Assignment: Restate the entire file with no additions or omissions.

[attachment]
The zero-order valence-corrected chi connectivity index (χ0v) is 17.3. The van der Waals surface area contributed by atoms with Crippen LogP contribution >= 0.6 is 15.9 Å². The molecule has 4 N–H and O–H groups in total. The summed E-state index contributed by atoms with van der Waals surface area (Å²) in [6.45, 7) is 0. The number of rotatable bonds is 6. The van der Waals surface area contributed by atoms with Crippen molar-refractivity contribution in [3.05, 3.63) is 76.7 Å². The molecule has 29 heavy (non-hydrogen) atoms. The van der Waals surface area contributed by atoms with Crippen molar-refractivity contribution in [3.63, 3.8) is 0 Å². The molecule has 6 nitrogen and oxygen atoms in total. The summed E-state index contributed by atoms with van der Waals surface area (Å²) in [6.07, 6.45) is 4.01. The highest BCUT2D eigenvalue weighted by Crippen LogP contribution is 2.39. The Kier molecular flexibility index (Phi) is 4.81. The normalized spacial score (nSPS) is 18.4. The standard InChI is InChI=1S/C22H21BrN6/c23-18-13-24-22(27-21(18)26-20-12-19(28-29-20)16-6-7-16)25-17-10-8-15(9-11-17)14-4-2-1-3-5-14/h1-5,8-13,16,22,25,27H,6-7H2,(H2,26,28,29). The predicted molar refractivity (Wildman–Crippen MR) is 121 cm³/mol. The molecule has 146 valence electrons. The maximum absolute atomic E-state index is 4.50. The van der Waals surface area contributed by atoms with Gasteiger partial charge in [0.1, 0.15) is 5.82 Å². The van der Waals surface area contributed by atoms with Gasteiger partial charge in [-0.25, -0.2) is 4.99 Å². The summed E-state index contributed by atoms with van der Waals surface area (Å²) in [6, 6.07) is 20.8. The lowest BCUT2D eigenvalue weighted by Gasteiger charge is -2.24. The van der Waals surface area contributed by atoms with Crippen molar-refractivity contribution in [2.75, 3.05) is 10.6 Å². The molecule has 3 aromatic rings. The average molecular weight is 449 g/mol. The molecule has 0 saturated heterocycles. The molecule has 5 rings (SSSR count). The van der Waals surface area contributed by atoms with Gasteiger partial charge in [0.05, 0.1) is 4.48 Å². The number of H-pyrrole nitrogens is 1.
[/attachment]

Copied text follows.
The zero-order valence-corrected chi connectivity index (χ0v) is 17.3. The van der Waals surface area contributed by atoms with Crippen LogP contribution >= 0.6 is 15.9 Å². The molecule has 4 N–H and O–H groups in total. The summed E-state index contributed by atoms with van der Waals surface area (Å²) in [6.45, 7) is 0. The number of rotatable bonds is 6. The van der Waals surface area contributed by atoms with Crippen molar-refractivity contribution in [3.05, 3.63) is 76.7 Å². The molecule has 29 heavy (non-hydrogen) atoms. The van der Waals surface area contributed by atoms with Crippen molar-refractivity contribution in [3.63, 3.8) is 0 Å². The molecule has 6 nitrogen and oxygen atoms in total. The summed E-state index contributed by atoms with van der Waals surface area (Å²) in [6.07, 6.45) is 4.01. The highest BCUT2D eigenvalue weighted by Crippen LogP contribution is 2.39. The Kier molecular flexibility index (Phi) is 4.81. The normalized spacial score (nSPS) is 18.4. The standard InChI is InChI=1S/C22H21BrN6/c23-18-13-24-22(27-21(18)26-20-12-19(28-29-20)16-6-7-16)25-17-10-8-15(9-11-17)14-4-2-1-3-5-14/h1-5,8-13,16,22,25,27H,6-7H2,(H2,26,28,29). The predicted molar refractivity (Wildman–Crippen MR) is 121 cm³/mol. The molecule has 146 valence electrons. The maximum absolute atomic E-state index is 4.50. The van der Waals surface area contributed by atoms with Gasteiger partial charge in [0.1, 0.15) is 5.82 Å². The van der Waals surface area contributed by atoms with Gasteiger partial charge in [-0.25, -0.2) is 4.99 Å². The summed E-state index contributed by atoms with van der Waals surface area (Å²) in [6, 6.07) is 20.8. The lowest BCUT2D eigenvalue weighted by Gasteiger charge is -2.24. The van der Waals surface area contributed by atoms with Crippen molar-refractivity contribution in [2.75, 3.05) is 10.6 Å². The molecule has 3 aromatic rings. The average molecular weight is 449 g/mol. The molecule has 0 saturated heterocycles. The molecule has 5 rings (SSSR count). The van der Waals surface area contributed by atoms with Gasteiger partial charge in [0.05, 0.1) is 4.48 Å². The number of H-pyrrole nitrogens is 1.